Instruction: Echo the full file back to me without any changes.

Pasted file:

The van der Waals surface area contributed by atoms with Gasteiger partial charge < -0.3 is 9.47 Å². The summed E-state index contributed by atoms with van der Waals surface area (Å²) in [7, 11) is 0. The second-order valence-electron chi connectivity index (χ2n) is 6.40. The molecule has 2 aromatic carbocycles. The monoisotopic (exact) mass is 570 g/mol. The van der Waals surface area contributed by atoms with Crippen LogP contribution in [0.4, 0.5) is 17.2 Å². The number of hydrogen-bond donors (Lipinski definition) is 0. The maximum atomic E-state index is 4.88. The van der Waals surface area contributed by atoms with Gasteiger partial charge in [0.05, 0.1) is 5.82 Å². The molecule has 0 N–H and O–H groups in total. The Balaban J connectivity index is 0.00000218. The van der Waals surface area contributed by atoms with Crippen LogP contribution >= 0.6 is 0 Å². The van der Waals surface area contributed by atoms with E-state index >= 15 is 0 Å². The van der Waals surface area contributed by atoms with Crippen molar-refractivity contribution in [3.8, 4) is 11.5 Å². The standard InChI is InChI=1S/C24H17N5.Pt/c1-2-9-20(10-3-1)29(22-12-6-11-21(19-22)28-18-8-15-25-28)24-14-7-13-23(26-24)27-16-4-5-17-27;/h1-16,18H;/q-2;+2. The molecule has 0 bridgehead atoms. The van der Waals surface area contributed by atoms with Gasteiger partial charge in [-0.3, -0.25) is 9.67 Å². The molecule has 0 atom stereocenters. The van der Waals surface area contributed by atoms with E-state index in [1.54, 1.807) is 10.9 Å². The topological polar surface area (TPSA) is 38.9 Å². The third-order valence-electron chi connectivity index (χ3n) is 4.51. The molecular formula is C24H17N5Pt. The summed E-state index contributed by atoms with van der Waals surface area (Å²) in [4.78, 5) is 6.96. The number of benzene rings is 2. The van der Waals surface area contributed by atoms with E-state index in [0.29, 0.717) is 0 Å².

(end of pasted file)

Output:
The van der Waals surface area contributed by atoms with Gasteiger partial charge < -0.3 is 9.47 Å². The summed E-state index contributed by atoms with van der Waals surface area (Å²) in [7, 11) is 0. The second-order valence-electron chi connectivity index (χ2n) is 6.40. The molecule has 2 aromatic carbocycles. The monoisotopic (exact) mass is 570 g/mol. The van der Waals surface area contributed by atoms with Crippen LogP contribution in [0.4, 0.5) is 17.2 Å². The number of hydrogen-bond donors (Lipinski definition) is 0. The maximum atomic E-state index is 4.88. The van der Waals surface area contributed by atoms with Gasteiger partial charge in [0.05, 0.1) is 5.82 Å². The molecule has 0 N–H and O–H groups in total. The Balaban J connectivity index is 0.00000218. The van der Waals surface area contributed by atoms with Crippen LogP contribution >= 0.6 is 0 Å². The van der Waals surface area contributed by atoms with E-state index >= 15 is 0 Å². The van der Waals surface area contributed by atoms with Crippen molar-refractivity contribution in [3.8, 4) is 11.5 Å². The standard InChI is InChI=1S/C24H17N5.Pt/c1-2-9-20(10-3-1)29(22-12-6-11-21(19-22)28-18-8-15-25-28)24-14-7-13-23(26-24)27-16-4-5-17-27;/h1-16,18H;/q-2;+2. The molecule has 0 bridgehead atoms. The van der Waals surface area contributed by atoms with Gasteiger partial charge in [-0.3, -0.25) is 9.67 Å². The molecule has 0 atom stereocenters. The van der Waals surface area contributed by atoms with E-state index in [1.54, 1.807) is 10.9 Å². The topological polar surface area (TPSA) is 38.9 Å². The third-order valence-electron chi connectivity index (χ3n) is 4.51. The molecular formula is C24H17N5Pt. The summed E-state index contributed by atoms with van der Waals surface area (Å²) in [4.78, 5) is 6.96. The number of benzene rings is 2. The van der Waals surface area contributed by atoms with E-state index in [0.29, 0.717) is 0 Å².